The Impact of granular segregation on heat transfer in rotary kilns, Christine Beaulieu
Fluidized bed thermogravimetric analyzer, Said Samih
Hydro-Potash Technology Commercialization , Rouzbeh Jafari, Mohammad Latifi, Liling Jin, Javeed Mohammad, Mitra Mirnezami, Patrice Chartrand, Jamal Chaouki
|The Impact of granular segregation on heat transfer in rotary kilns|
|Rotary kilns are versatile equipment frequently used in the industry. They are particularly used in drying operations in the wood and mining industries, and during pyrolysis in waste management. However, despite their popularity and widespread use, many problems still occur when it is time to heat granular matter in a rotary kiln. As a matter of fact, the state of the art on heat transfer for particulate systems within rotary kilns is still limited. For example, during tire pyrolysis in rotary kilns, the temperature remains low during the beginning of the operation. Once the size of the particles begins to change, small particles move differently in the tumbler, bringing with them a quantity of energy that drives up the temperature of the bulk unpredictably. This issue is at the heart of many problems in the industry and represents a topic on which there is a lot of ongoing research.
Personally, I am investigating this problematic by using numerical simulations. The discrete element method (DEM) will be used to simulate the segregation of particles of different sizes in the kiln. The variation of temperature of each particle will also be computed with DEM and a global heat transfer coefficient representing the rising of temperature in the kiln will be determined. The comprehension of this phenomenon should help designing more efficient kilns and determining appropriate operational conditions to optimize heat transfer.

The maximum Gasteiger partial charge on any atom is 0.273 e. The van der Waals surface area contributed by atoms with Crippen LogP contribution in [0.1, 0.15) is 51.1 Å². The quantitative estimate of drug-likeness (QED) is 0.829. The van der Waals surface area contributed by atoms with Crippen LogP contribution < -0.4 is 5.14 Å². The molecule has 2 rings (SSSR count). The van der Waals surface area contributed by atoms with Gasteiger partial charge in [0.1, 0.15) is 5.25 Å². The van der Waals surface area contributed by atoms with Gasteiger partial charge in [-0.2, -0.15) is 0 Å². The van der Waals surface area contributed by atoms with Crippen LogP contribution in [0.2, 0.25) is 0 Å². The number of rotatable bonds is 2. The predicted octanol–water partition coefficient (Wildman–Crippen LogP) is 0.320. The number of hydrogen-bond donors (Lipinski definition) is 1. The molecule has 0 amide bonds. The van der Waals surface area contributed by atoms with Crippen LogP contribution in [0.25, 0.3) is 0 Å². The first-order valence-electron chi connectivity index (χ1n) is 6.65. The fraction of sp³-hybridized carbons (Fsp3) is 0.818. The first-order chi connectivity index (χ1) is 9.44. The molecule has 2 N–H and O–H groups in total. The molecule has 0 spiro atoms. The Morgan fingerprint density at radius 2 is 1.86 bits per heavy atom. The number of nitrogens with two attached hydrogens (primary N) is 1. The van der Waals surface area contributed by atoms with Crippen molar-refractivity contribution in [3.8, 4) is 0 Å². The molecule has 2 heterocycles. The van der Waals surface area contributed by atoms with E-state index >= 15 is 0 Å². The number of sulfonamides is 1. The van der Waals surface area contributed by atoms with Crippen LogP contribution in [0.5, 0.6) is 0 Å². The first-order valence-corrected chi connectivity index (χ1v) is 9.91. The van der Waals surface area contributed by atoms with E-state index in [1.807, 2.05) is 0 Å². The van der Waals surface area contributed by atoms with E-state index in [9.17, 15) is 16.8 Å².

|Fluidized bed thermogravimetric analyzer|
|The newly developed fluidized bed thermogravimetric analyzer (TGA) is the first equipment that combines both the fluidization and the weight measurement of the sample. The standard fluidized bed TGA consists of a quartz reactor with a diameter of 1 inch and a total height of 6 inch, a furnace and various measuring instruments. The measuring instruments include (1) a load cell for the weight measurement, (2) several thermocouples for temperature measurement of the bed, (3) pressure transducers for pressure drop measurement and (4) two mass flow controllers for gas flow rate adjustment. The two mass flow controllers are linked to the thermocouple, which permits decreasing the gas flow rates when the temperature is increasing. The apparatus is equipped with a software for the fluidized bed TGA in order to keep the system at approximately minimum fluidization at any temperature. The load cell measures the apparent weight of the reactor and the pressure transducers give the pressure drop across the distributor and the filter. The apparent weight, which is obtained from the load cell, is corrected by the model giving the pseudo variation of the reactor weight as a function of the pressure drop along the distributor. The exiting gases from the fluidized bed TGA are analyzed by means of a GC/FT-IR system.